J.K. Rowling, as it turns out, is not done with Harry Potter. Between the Cursed Child play and the Fantastic Beasts series (which, even the actors were shocked to learn would continue for another five movies), it seems that there is much left to milk out of the franchise—at least two bestselling scripts, to start. Original content (and, quite frankly, stunning personality quizzes—anyone who claims to not want to know their patronus is lying) continue to be released on Pottermore, including a questionable depiction of Native American magic. And although Rowling has, yet again, declared herself to be done with the boy wizard, she has also announced that she is working on two new novels—one under her own name and one under her pseudonym Robert Galbraith. The main takeaway from all of this, however, is the certain fact that Harambe is not a patronus.
2. The Unmasking of Elena Ferrante
On October 2nd, the New York Review of Books—in conjunction with Italian newspaper Il Sole 24 Ore and German newspaper Frankfurter Allgemeine Zeitung—published a months-long investigation by journalist Claudio Gatti in which he purported to reveal the true identity of the infamously anonymous Elena Ferrante. Gatti, aided by public real estate and financial records, connected the Ferrante penname to Rome-based translator Anita Raja, wife of Italian novelist Domenico Starnone. The report was greeted by an immediate uproar, with criticism of Gatti taking several different forms: Malcolm Harris questioned the supposed journalistic imperative animating Gatti’s work; Dayna Tortorici mourned the loss of the “solitary psychic space” of Ferrante’s novels, another step in the devolution of our authorial expectations (“What is it we want from our authors? Too much, and of the wrong sort.”); Alexandra Schwartz wrote of the importance of the radical mystery at the heart of Ferrante’s novels as an artistic choice; while Charlotte Shane and Jeanette Winterson considered sexist malice to be the driving force behind Gatti’s report. The Times Literary Supplement even went so far as to explain why they wouldn’t have published the investigation, had they been given the chance. Gatti, despite the backlash, refused to back down: “[M]y feeling is they violated the privacy, because you cannot have your cake and eat it too. You are fueling the frenzy, the curiosity about her personal life, by the pieces of information that you are giving, and then you complain when somebody finds the real information. Explain to me how that works?” he told the Columbia Journalism Review in an interview in which he purported to have “absolutely no regrets” about his choice.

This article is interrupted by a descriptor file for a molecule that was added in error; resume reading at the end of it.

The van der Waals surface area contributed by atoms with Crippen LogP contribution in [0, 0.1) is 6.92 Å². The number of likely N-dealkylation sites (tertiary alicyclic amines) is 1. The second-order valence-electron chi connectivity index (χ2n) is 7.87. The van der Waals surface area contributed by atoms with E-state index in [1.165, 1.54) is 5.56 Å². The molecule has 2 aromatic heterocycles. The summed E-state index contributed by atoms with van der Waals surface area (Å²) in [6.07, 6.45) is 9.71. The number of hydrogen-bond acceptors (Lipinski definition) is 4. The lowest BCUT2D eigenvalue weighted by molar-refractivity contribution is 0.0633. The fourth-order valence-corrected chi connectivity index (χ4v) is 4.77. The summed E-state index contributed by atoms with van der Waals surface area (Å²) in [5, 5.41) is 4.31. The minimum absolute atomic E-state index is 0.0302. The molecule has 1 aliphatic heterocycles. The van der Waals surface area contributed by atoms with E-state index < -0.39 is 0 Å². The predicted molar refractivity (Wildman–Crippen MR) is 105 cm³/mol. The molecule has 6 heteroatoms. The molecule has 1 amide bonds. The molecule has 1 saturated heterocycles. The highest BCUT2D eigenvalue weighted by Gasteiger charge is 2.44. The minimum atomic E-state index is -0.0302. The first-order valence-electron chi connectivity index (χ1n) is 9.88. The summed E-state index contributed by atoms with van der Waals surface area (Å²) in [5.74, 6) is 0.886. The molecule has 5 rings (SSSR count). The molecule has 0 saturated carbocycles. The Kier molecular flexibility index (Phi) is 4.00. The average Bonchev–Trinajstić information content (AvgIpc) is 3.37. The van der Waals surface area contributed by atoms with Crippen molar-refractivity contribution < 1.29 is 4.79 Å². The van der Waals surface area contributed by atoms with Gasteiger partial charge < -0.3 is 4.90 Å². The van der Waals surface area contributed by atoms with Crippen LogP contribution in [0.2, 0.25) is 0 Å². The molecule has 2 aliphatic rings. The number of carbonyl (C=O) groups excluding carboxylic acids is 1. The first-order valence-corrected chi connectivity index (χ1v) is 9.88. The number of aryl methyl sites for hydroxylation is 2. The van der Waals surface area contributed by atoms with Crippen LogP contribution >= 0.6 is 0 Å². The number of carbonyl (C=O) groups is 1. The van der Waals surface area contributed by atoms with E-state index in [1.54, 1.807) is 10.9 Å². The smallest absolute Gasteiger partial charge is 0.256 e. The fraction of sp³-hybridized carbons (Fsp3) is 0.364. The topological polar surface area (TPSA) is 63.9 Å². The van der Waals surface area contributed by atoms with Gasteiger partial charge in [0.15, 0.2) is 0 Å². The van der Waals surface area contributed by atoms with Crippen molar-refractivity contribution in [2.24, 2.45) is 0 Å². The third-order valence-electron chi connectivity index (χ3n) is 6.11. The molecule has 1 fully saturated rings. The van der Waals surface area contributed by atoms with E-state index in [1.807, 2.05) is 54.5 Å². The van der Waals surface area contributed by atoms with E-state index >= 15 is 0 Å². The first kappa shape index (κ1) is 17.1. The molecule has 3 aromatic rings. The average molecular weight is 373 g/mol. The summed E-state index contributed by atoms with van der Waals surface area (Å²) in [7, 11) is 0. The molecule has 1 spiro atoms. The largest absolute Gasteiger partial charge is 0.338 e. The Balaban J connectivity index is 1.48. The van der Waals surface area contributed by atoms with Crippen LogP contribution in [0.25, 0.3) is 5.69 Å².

1. Bob Dylan Wins the Nobel Prize for Literature
Some have speculated that the World Series victory of perennial losers the Chicago Cubs, coupled with Bob Dylan being awarded the Nobel Prize for literature, tore a great hole in the fabric of space and time, leading us into this dark alternate history in which we now find ourselves. And while that is likely not the case, Dylan’s Nobel Prize victory did feel a bit like a massive, worldwide prank, as media outlets woke to the news on October 13, scrambling up hot takes by the thousands, puzzling over the age-old question of lyrics vs. poetry, wondering if Dylan would show up to the ceremony (he didn’t), decrying the Nobel committee’s apparent pandering to mass culture… Regardless of how you feel about Dylan, this was the rare kind of “literary” news that made its way to front pages everywhere, and while it still does feel a bit silly, perhaps it fits perfectly into 2016 and all its unlikely scenarios.